Which Summer Programs Do Colleges Like to See?
Part #1: Academic Programs
Parents often ask me me this question.
First off, summer programs that do not require acceptance are no more valuable than summer jobs, which help students earn money rather than cause parents to spend it. Jobs teach students valuable skills: independence, how to deal professionally with people of all ages, on-the-spot problem solving, time management, and sometimes mastering new technology. The opportunity to see how a business is run and even come up with creative suggestions to present to an open-minded supervisor is better stiil. Over the years, these experiences have yielded many engaging Common App personal statements and college-specific supplemental essays.
But there is a prevailing belief that a summer program, especially at a college, is better. These programs, while housed at colleges, are usually not connected to them, thus not enhancing chances of admissions (with a few exceptions). So while I don’t agree that pay-to-play programs, which are those that do not admit students based on their credentials and application, grab attention in the admissions office, they can personally benefit students who seek major/career direction while in high school, or those who have interests they would like to foster. The best programs allow students to produce something, which may include research, design, writing, working with a group on a presentation, or videos. Programs that are more passive (listening to speakers and lecturers, touring) have less value; students would do better to learn about a topic of interest by taking a free or inexpensive online course. Colleges are impressed by students who have academic curiosity, and with an online course, the point is developing knowledge.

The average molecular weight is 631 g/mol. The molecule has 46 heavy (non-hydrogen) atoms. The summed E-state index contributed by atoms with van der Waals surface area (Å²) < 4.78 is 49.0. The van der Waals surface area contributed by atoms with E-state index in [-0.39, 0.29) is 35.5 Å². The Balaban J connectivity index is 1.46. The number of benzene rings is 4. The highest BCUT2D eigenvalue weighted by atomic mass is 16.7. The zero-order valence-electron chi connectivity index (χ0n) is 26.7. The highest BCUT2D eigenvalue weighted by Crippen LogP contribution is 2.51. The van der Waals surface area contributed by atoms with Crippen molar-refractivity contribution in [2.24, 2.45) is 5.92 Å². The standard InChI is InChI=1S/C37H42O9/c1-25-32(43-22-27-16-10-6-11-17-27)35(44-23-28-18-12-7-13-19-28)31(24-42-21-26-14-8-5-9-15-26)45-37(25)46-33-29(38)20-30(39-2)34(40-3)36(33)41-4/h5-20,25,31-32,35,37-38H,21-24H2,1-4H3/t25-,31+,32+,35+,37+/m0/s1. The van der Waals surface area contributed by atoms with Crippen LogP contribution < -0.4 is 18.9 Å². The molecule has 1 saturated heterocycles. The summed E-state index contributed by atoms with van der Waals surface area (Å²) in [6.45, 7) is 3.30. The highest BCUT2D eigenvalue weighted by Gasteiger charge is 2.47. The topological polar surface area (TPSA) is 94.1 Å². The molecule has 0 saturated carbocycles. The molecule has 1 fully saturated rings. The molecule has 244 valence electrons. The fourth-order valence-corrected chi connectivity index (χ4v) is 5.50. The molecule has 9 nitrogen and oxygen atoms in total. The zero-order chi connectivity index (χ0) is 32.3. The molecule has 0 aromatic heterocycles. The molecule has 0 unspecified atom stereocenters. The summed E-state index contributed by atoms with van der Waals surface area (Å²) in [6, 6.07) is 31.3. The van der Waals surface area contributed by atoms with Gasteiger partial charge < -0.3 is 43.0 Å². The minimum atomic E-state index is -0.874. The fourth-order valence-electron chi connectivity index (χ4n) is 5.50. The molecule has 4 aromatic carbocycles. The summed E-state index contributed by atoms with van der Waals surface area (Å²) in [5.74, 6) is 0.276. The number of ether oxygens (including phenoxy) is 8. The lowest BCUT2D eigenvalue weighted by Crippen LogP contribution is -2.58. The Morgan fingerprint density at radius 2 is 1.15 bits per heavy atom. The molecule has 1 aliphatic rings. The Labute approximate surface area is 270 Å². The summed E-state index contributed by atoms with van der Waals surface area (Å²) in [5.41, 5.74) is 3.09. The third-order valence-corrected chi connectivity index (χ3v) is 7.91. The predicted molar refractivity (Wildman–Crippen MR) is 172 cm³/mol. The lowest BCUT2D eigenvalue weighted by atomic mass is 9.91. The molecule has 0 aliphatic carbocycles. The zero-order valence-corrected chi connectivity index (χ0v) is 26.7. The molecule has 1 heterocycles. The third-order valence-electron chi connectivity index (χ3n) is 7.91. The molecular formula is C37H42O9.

If you want to choose a program with an eye towards admission, read about what happens in it. Choose one that is project-based. There’s still plenty of time for summer fun and exploration! Next week, I’ll focus on travel programs.